Satin Flycatcher and more – an exciting bird list at Mt Burr Swamp

Monitoring of chosen groups of indicator wildlife that tell us about our restoration journey is a fascinating component to what we do here at NGT. Secretly, I think we’d all like to be out doing surveys of some sort!

This month I gave a talk to the Millicent Field Naturalist Society as part of their end of year break-up and December outing. The group recently celebrated their 60th birthday with an all-day event in Millicent in September. This great bunch active volunteers are a credit to themselves and the community in all the things they achieve, including being an important part of NGT’s volunteer community. I was invited to speak and provide an update on the restoration journey at Mt Burr Swamp recently and in particular the bird monitoring which began in early 2017 which they have generously assisted with.

Being private farmland before NGT purchased the site in 2016, the bird list at Mt Burr Swamp was very humble in the beginning with only a few waterfowl, some bush-birds and mostly open farmland birds like pipits, quail, ravens, magpies, etc. We set up six sites initially which increased to 10 by 2022. Gradually, once we held more water in the main swamp and fenced off the wetland and bushland area in the south-west corner, the monitoring sites have begun to contribute to an encouraging story about recovery of a more diverse bird community at Mt Burr Swamp.

The bird monitoring sites, shown below, have been surveyed by myself and volunteers like the Millicent Field Naturalist Society since 2017.

The numbers on the bottom axis refer to the site numbers on the previous map. Orange bars are number of surveys. Blue line is number of species recorded at each site.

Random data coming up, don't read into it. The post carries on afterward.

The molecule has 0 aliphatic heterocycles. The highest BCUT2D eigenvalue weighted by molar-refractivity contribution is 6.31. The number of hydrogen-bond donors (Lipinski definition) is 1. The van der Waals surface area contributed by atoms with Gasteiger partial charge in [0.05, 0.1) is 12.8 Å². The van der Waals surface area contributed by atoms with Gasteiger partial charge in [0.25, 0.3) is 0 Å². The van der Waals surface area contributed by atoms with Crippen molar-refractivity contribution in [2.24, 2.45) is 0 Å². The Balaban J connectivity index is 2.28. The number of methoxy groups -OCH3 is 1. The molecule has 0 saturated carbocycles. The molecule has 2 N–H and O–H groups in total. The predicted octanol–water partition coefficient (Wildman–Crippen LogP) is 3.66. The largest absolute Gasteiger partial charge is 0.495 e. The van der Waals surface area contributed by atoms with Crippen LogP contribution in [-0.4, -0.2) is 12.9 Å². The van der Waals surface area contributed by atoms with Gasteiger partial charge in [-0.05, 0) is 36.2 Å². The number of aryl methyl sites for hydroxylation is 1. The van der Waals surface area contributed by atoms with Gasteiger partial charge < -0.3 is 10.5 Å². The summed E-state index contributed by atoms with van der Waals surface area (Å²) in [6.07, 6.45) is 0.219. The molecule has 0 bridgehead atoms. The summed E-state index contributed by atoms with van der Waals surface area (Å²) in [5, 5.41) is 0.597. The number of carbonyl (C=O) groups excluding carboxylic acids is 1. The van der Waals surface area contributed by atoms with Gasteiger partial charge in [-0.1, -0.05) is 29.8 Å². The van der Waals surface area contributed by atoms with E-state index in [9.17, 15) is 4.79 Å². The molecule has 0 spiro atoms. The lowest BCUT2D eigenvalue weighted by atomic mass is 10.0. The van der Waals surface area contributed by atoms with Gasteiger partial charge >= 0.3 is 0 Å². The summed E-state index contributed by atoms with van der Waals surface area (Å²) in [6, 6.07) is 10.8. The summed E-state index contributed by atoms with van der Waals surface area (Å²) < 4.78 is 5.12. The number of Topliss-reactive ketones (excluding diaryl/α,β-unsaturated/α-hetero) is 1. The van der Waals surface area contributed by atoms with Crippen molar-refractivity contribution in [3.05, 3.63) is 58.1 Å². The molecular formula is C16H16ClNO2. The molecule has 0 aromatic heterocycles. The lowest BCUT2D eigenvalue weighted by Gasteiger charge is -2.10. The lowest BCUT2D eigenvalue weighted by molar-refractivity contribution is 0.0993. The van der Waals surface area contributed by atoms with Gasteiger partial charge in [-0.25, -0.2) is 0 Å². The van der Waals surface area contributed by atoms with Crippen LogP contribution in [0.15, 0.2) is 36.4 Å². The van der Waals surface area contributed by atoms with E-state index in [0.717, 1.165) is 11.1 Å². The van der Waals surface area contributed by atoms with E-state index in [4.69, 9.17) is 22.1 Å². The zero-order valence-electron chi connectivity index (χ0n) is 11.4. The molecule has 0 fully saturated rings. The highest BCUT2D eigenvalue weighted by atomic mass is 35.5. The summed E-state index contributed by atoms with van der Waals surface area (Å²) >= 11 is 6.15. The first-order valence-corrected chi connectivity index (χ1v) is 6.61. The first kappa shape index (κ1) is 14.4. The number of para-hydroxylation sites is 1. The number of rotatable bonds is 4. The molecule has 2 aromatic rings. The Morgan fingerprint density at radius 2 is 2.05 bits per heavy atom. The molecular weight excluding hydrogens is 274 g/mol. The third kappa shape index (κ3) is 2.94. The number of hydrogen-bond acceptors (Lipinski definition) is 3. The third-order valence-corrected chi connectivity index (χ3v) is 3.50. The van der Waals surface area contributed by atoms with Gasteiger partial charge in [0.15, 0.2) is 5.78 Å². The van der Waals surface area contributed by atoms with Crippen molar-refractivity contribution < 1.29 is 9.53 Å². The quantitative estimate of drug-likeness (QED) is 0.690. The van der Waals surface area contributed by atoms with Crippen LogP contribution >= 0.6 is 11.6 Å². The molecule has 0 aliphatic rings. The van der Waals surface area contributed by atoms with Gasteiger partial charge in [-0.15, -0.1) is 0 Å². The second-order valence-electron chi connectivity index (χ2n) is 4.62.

These are all shared sites through BirdLife Australia’s Birdata program, so anyone visiting the property, and interested in birds can add to our data set. Nine of the 10 sites are 2-hectare x 20-minute search areas, and the large 50-hectare wetland can be counted using the 500-metre survey method. Over 135 surveys have been undertaken amounting to a bird list of 115 species for the property, which is a pretty handsome list after only 6 years of surveys, and considering that the restoration process is still ongoing. As expected, the large 50-hectare wetland boasts the greatest number of bird species compared to the smaller (2-hectare) sites – which range from open paddock, to moderate condition wetlands, to high value remnant bushland.

Some interesting bird observations over the 6+ years of monitoring include: Glossy Ibis, Magpie Geese, White-bellied Sea-eagle, Flame Robin, White-bellied Cuckoo-shrike, Red-tailed Black Cockatoo, and Grey Goshawk – all of which have been observed once or maybe twice on the reserve. Brolga are observed almost daily with flocks of 5-10 and up to 30 birds at different times of the year. In the last few years (since 2020), we have even observed or heard Australasian Bittern, Latham’s Snipe and Lewin’s Rail!

Even more exciting news is that recently Satin Flycatcher and Australasian Darter have made Mt Burr Swamp their temporary home. In-fact, the Satin Flycatcher has gone one better and decided to pair-up and breed here this season! A nest was found only earlier this week (refer to photos below). Along with the crowd of on-lookers (Millicent Field Naturalist Society) we stumbled across this nest about 8 metres up in a stringybark tree in site 2. It was initially occupied by the male Satin Flycatcher, before the female swapped places with him a few minutes later. What a find!

One of the fabulous species observed at Mt Burr Swamp – male Satin Flycatcher seen here on a its nest (December 2023). The female came in and swapped spots with this male during our short observation.
Female Satin Flycatcher
Millicent Field Naturalist Society members excitedly looking at a nearby Satin Flycatcher nest up high in a brown stringybark tree at Mt Burr Swamp

We look forward to continuing bird monitoring to help us tell the story of ecological recovery, and will keep you updated with new and interesting species or restoration trends in the future.

Bryan Haywood